“We're vertically integrated all the way through,” says Genho. Besides seedstock, cow-calf, stocker and feeding enterprises, King Ranch is also a founder of Rancher's Renaissance. They're one of three groups supplying cattle to Excel for the Cattleman's Collection brand being marketed exclusively through Kroger stores.

Currently, the King Ranch itself occupies some 825,000 acres in south Texas among four different divisions. There are 1,000 registered Santa Gertrudis cattle in the seedstock operation and another 23,000 commercial cows. In all, using stocker cattle for drought flexibility, King Ranch is running about 32,000 animal units. It also includes 15, 150-acre preconditioning traps and a 15,000-head feedyard.

For anyone wondering how managing a ranch this vast differs from riding herd over one a fraction of that size, Genho says, “You do the same things, you just add more zeros to everything.” For instance, instead of five bulls you need 500, rather than a couple of hired hands you need lots more.

About 400 folks are employed by King Ranch — roughly a quarter of them in the cattle portion of the business. There are five full-time wildlife biologists alone.

The cattle business is as straight-forward as it is vertically integrated. Along with marketing some of their Santa Gertrudis seedstock, it's the genetic stream they use to fuel their Santa Cruz commercial composite program. The results are market cattle that are half Santa Gertrudis, one quarter Gelbvieh and one quarter Red Angus. Genho emphasizes the Santa Cruz represent their crossbreeding system, not a separate breed of cattle.

As for cattle feeding, they buy calves from South Texas and Southeast for their yard because the market for their home-raised cattle tends to be higher farther north, he says. The cattle fed in the King yard — about 20% are custom cattle — end up going either into the Nolan Ryan beef brand or to Publix in Florida. Conversely, the Santa Cruz cattle they raise and feed in custom yards are marketed through Rancher's Renaissance.

And then there are the horses.

“King Ranch has always been dedicated to keeping its men well-mounted,” says Genho. That's a little like saying Johnny Unitas once threw a football. The fact is King Ranch is home to volumes of American horse history.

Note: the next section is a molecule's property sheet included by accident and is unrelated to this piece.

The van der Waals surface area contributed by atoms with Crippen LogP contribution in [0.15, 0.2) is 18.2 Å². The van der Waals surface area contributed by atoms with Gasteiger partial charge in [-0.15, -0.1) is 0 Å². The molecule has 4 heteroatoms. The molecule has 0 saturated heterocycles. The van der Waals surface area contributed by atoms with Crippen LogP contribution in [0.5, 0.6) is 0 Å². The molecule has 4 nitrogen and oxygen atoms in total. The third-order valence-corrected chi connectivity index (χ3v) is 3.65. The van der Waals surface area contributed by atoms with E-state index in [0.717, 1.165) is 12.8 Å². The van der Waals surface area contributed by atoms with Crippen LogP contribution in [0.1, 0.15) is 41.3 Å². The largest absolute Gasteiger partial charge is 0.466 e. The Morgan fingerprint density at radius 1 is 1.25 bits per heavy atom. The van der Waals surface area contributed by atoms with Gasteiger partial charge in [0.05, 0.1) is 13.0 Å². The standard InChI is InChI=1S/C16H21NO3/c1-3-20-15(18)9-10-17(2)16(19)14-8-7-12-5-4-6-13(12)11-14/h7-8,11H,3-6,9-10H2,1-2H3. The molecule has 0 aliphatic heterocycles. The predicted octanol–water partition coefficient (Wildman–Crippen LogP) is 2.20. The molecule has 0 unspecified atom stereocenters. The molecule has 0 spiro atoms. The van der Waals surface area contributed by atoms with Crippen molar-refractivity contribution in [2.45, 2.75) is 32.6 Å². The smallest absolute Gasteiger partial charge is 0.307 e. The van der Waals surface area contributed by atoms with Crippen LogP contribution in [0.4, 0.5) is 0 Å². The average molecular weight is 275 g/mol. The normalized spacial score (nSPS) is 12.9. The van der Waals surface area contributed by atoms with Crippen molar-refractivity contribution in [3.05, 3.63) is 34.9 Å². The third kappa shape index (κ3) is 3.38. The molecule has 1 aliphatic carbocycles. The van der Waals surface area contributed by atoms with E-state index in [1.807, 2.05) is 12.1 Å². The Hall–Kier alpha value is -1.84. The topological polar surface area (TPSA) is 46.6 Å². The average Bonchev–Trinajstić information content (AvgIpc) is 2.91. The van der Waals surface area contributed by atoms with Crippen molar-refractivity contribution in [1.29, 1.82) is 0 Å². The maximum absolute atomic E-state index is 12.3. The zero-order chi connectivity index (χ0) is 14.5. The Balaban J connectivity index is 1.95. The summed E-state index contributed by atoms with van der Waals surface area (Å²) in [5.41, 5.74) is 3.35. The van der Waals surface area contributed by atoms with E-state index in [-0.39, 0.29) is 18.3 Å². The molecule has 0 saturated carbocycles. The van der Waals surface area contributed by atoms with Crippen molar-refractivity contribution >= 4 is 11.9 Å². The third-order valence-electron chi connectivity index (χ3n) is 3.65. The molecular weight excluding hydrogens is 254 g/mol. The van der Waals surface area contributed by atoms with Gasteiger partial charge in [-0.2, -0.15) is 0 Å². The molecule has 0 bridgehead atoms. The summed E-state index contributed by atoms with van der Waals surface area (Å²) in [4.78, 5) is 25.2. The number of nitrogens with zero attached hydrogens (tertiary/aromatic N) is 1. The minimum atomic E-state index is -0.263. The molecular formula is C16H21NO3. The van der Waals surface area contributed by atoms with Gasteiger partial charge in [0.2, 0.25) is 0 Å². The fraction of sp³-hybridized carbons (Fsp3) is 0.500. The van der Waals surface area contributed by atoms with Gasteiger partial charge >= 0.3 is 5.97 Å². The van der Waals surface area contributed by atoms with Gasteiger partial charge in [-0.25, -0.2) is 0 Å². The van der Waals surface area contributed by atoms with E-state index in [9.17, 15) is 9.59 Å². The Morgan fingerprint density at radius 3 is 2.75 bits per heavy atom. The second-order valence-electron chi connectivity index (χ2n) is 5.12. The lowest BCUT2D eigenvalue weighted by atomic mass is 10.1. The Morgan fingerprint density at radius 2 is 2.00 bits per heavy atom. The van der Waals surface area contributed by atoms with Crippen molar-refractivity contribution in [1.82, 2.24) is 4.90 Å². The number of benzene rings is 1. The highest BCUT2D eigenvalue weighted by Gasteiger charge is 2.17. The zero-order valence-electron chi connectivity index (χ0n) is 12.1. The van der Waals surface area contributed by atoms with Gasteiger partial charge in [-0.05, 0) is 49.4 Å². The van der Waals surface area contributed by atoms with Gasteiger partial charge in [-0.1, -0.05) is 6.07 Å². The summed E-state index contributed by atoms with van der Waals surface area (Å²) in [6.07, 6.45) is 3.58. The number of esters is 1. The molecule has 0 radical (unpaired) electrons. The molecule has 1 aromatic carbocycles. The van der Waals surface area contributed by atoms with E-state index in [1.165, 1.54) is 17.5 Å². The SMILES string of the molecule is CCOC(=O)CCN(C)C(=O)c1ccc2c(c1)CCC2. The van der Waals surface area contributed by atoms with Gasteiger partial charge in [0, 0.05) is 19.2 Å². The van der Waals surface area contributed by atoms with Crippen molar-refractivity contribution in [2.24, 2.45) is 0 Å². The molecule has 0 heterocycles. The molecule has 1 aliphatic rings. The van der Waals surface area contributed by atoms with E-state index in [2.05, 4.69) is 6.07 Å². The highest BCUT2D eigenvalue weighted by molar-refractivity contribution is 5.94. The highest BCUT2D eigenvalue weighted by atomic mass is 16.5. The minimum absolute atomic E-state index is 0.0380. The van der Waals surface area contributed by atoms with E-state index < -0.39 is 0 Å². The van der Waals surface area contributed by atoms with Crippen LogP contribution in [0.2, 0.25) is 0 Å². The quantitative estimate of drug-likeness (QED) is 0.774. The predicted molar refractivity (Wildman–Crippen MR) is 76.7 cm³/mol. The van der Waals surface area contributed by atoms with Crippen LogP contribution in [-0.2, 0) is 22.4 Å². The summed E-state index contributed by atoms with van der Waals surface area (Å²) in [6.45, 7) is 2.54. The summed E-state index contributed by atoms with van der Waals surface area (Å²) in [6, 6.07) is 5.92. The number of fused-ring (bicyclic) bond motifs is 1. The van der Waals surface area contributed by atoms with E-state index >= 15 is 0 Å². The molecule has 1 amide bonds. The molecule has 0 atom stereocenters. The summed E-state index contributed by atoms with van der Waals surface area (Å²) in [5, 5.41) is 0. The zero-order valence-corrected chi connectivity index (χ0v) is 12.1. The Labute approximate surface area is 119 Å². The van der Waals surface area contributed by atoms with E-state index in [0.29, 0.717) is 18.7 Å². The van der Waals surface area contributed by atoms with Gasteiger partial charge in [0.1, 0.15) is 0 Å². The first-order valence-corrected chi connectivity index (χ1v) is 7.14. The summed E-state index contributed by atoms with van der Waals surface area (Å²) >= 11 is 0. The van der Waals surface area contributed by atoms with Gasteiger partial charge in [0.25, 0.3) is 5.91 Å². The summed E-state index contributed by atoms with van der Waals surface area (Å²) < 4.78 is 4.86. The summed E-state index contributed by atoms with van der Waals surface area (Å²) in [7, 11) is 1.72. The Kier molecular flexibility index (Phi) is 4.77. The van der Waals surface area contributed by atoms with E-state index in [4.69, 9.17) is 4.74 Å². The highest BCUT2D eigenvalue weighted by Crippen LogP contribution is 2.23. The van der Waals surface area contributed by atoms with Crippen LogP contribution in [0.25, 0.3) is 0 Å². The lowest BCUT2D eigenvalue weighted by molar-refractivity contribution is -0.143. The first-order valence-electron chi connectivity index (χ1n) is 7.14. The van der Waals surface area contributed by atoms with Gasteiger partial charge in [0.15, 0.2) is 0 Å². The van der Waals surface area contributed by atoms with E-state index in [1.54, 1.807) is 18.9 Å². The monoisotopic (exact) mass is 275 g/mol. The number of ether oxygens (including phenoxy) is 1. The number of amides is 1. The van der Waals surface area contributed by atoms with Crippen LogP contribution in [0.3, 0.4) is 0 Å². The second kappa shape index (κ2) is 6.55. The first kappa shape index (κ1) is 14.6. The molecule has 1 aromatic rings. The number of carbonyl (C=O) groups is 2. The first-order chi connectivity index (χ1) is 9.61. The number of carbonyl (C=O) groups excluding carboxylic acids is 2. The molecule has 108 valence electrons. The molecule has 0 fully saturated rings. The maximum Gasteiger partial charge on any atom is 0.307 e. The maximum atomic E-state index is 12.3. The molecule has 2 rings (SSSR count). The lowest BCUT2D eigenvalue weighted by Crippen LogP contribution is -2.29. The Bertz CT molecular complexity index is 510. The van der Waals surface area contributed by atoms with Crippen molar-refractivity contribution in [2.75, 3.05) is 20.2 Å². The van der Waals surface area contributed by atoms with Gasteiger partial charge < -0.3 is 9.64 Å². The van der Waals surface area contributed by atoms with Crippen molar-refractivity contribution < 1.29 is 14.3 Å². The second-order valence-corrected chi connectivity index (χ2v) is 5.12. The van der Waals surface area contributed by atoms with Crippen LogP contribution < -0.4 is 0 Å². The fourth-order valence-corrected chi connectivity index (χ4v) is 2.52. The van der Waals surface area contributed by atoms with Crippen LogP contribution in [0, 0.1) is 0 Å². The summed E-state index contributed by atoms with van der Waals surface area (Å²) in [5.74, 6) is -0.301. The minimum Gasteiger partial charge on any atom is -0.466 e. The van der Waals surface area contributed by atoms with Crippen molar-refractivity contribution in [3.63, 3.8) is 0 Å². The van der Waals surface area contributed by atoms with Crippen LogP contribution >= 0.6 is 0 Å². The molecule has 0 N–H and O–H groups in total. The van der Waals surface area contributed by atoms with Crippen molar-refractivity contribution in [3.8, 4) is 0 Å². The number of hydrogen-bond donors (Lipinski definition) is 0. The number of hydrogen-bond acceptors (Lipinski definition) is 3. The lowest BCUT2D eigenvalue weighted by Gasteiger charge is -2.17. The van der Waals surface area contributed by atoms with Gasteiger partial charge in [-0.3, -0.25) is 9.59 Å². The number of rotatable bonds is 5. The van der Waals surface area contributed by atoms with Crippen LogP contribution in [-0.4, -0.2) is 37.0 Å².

Wimpy, the first quarter horse registered by the American Quarter Horse Association, was theirs. Peppy San Badger (Little Peppy), the all-time leading sire of National Cutting Horse Association stock, and his sire, San Peppy, are King Ranch legends. They had the 1946 Triple Crown champion with Assault — yes, that Triple Crown. Today the ranch has a band of 80 brood mares and about 300 using horses.

King Ranch is a hunter's heaven with world-class hunting for quail, deer, turkey and Nilgai (pronounced Nil-guy) antelope. If you've never seen Nilgai, their coarse, angular head and mature weight of about 700 lbs. can make them appear in the dusk like some otherworldly creature.

“People ask whether cattle or wildlife are more important to the sustainability of the operation,” says Genho. “The answer is it takes both.”

Actually, Genho says, it takes all. “We'll continue to grow in agriculture where we see profitable opportunities,” he adds.

As evidence of that, King Ranch expanded its ag holdings in 1998 and eventually became the largest U.S. citrus producer. Genho says continued growth and diversification has to do both with massaging a business for the times and the simple fact that the more family you have relying on the ranch for income, the harder one must work at figuring out how to make the resources return more.

Consequently, ranch history represents the dynamic nature of the business. For instance, King Ranch once encompassed more land, with ranches in Argentina, Australia, Brazil, Cuba, Morocco, Spain, Venezuela, Florida, Kentucky and Pennsylvania. Genho explains that it had to do with expanding the presence of Santa Gertrudis and King Ranch quarter horses, upgrading their own stock, along with teaching and learning in each unique environment. Times change, though, so those ranches were sold.

“You can't buy a ranch today in the U.S. and pay for it with cattle. We are, to a great extent, land managers, and cattle is one of the enterprises we use to manage the land in our care,” says Genho. “King Ranch Inc. is an agricultural company. We're involved in citrus, sugar cane, sod, cotton, grain, wildlife and cattle.”

More importantly, Genho emphasizes King Ranch remains profitable because it focuses on more than just profit.

“Profits follow excellence, not the other way around. You're profitable only if you have a clear mission that is meaningful. The goal can't just be profit,” he says. “There is and has always been here a commitment to resources and making them better rather than just focusing on profit. The King Ranch has always taken the long-term perspective, rather than looking at the short-term fix.”

One thing Genho and others are willing to bet on, though, is that this south Texas land pioneered by an indentured servant from New York will remain intact, even while shifting to meet changing demands.

“This ranch is the essence of who we are — the people of King Ranch, the family and the Kineños. It will be here when Hell freezes over,” Genho says. Consider their legacy. You can't bet against it.

The Running W

The meaning behind the “Running W” remains a mystery.

Perhaps it represents one of the ranch's many diamondback rattlesnakes, the winding Santa Gertrudis Creek, or the Longhorn's sweeping horns. Whatever the concept, as a brand the Running W is handsome and practical, designed to heal quickly, thwart rustlers and grow with the animal that bears it — just as King Ranch has evolved over time. Today the Running W appears on both prize-winning cattle and top quality leather goods as an icon of the American ranching industry.